On the Market: Fire at 740 Park; Mayor Claims Water Tunnel Won’t Be Delayed

740 Park.
740 Park. Photo: YuJie, flickr.

A fire broke out yesterday afternoon at what may well be the city’s pre-eminent white glove co-op, 740 Park, The New York Times reports. The blaze, which broke out on the sixth floor, was apparently quickly brought under control. First the thefts, now a fire, what’s going on over there? “One home damaged belonged to J. Ezra Merkin, they note, “the Wall Street hedge fund manager who invested more than $1.8 billion of his clients’ money in Bernard L. Madoff’s notorious Ponzi scheme. Mr. Merkin and his family are ‘dealing with the serious fallout from the fire,’ his lawyer, Andrew Levander, wrote in an email.”

After yesterday’s New York Times article on how Mayor Bill de Blasio was postponing work on the third water tunnel, which is seen as crucial to the city’s infrastructure, in order to keep water rates down, the mayor’s office has been doing damage control, Crain’s reports. He now claims that his press office and the Department of Environmental Protection had done a bad job of communicating and that the money for the project was “put on hold for a budgetary reason” and that the tunnel’s completion would not, in fact, be delayed.

He also announced that he would add $305 million to the city’s capital budget to speed up construction, according to The New York Times They note that “the mayor’s announcement came just hours after The New York Times reported that his administration last year had removed all money to pay for the tunnel and had also replaced the announced 2021 deadline for completion with a commissioner’s “guess” that it would be ready for service sometime in the mid-2020s.”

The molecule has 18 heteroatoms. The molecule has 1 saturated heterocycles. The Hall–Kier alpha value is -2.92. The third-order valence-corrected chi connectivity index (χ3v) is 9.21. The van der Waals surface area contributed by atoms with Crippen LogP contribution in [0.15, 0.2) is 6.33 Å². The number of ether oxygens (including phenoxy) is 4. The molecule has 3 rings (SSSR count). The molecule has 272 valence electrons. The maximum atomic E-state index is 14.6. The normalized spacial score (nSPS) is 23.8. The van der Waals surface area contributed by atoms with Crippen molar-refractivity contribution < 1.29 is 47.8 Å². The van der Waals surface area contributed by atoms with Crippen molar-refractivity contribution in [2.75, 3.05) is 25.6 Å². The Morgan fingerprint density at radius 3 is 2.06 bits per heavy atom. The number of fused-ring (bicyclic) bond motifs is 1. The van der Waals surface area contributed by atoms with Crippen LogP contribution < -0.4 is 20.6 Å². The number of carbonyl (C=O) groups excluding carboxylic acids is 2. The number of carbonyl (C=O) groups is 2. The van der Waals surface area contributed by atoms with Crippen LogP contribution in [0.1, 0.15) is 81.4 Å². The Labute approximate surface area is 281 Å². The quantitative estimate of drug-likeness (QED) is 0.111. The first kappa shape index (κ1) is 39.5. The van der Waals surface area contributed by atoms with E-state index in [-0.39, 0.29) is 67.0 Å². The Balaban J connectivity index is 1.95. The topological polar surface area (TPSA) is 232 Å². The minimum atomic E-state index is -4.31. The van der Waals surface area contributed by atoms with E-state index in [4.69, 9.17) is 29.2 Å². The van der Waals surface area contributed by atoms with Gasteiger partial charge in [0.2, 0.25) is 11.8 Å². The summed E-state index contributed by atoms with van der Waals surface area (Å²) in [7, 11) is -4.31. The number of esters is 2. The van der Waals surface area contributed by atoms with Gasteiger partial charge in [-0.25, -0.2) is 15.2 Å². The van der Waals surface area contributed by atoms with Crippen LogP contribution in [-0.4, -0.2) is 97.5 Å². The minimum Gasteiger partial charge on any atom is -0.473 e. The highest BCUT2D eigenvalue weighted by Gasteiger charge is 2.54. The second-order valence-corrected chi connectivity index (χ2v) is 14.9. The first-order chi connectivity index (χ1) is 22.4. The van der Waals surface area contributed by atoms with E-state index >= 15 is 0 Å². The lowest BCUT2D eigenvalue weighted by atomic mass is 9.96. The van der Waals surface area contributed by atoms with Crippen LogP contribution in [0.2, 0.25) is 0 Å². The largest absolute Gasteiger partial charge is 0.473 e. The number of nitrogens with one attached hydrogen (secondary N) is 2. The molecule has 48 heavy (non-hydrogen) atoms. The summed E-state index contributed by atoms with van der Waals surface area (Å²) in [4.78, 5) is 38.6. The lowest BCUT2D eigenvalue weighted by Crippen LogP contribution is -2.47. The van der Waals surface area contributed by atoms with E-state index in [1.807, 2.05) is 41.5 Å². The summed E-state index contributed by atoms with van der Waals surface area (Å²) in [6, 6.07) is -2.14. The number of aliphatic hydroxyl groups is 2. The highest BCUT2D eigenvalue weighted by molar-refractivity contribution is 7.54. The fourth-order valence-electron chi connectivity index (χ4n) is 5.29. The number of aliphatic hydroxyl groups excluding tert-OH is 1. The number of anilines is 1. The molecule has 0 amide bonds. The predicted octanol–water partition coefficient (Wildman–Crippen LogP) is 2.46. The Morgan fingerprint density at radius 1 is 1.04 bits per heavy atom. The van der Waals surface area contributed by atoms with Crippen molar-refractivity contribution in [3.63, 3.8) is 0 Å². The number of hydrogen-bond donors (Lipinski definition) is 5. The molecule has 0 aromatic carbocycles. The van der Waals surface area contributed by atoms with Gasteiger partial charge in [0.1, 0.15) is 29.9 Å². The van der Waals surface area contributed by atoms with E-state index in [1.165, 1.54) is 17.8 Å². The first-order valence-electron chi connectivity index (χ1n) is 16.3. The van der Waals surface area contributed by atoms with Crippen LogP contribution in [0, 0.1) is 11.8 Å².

Rather than settling a dispute with their tenants at 211 Ainslie Ave., landlords Harry and Victor Einhorn have elected to file for bankruptcy in an attempt to end the standoff with the senior center and daycare that occupy their Williamsburg building, Crain’s reports. “Since taking over the property, the Einhorns have raised the [senior] center’s rent by about $7,000, to $40,000 a month, in addition to maintenance fees. Local politicians and community members oppose the Einhorns and have filed a suit alleging that”

Bills regulating Uber and Times Square performers passed through the City Council’s Transportation Committee yesterday, Crain’s reports, and will now move to the full council. On the Market: Fire at 740 Park; Mayor Claims Water Tunnel Won’t Be Delayed